March 29, 2020
Archive

Hampden works to inform residents

HAMPDEN – The town’s communication committee has been laboring for more than a year to better inform residents of town events and business.

This Saturday, the group will host Hampden Highlights Day from 9 a.m. to noon in the community room of the town office.

The recreation department will provide activities for children, while tours will be available of the public safety building, the Lura E. Hoit Memorial Pool and the new playground facility, said Councilor Matt Arnett, chairman of the committee.

“The communications committee is trying to give publicity to newcomers and also people who have been around for a long time, who are looking for friendships and ideas on how to get involved in the community,” Arnett said.

The committee has been working to distribute a town newsletter, use the public access cable television channel, spur community involvement and update the town’s Web site.

The first edition of the newsletter Hampden Highlights was published about a year ago and is mailed to residents quarterly, Arnett said. The publication can range from four to 12 pages and highlights town activities and events.

The group also wants to update the town’s Web site, but probably will not attain this goal until spring, Arnett said.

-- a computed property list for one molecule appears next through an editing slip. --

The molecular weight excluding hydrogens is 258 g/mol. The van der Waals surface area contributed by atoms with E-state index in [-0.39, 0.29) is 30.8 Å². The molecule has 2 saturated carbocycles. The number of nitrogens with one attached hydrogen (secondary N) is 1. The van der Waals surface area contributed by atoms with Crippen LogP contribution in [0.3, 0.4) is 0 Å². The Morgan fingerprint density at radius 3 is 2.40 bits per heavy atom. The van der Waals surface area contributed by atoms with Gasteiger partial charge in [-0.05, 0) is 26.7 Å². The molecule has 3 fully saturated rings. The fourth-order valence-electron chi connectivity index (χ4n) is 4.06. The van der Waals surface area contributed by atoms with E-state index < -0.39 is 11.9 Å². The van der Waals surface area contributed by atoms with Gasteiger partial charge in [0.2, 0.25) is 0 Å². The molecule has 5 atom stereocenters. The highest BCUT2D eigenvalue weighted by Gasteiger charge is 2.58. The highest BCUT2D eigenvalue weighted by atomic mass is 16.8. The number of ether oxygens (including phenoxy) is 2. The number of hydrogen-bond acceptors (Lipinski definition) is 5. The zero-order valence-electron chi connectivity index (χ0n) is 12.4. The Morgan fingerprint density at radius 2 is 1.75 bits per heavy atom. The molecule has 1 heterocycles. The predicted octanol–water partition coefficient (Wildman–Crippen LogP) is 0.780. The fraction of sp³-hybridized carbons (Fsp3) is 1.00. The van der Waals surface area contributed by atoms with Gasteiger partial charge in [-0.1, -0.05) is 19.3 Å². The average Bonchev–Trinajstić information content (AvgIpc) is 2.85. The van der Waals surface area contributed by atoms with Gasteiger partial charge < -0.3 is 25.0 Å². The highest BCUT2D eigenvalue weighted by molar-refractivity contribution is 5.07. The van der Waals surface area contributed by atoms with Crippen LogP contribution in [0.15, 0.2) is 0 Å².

Residents may have seen a change in the public access cable channel, since the committee began broadcasting council meetings in June, and started showcasing videos of special town events such as Hampden Children’s Day in August.

“The communications committee has certainly set an ambitious agenda for finding ways to engage and involve residents of Hampden,” Town Manager Susan Lessard said.

Saturday’s event is meant to invite all families to interact with town civic organizations, but it’s an opportunity for everyone to meet their neighbors, Arnett said.

He also mentioned the committee has established a “welcome wagon,” where townspeople greet new families with information about the town and local merchants.

“We want townspeople to suggest areas for business and economic growth, and to feel like they have a voice in public interests,” Arnett said. “We all still have a chance to shape how the town will end up.”


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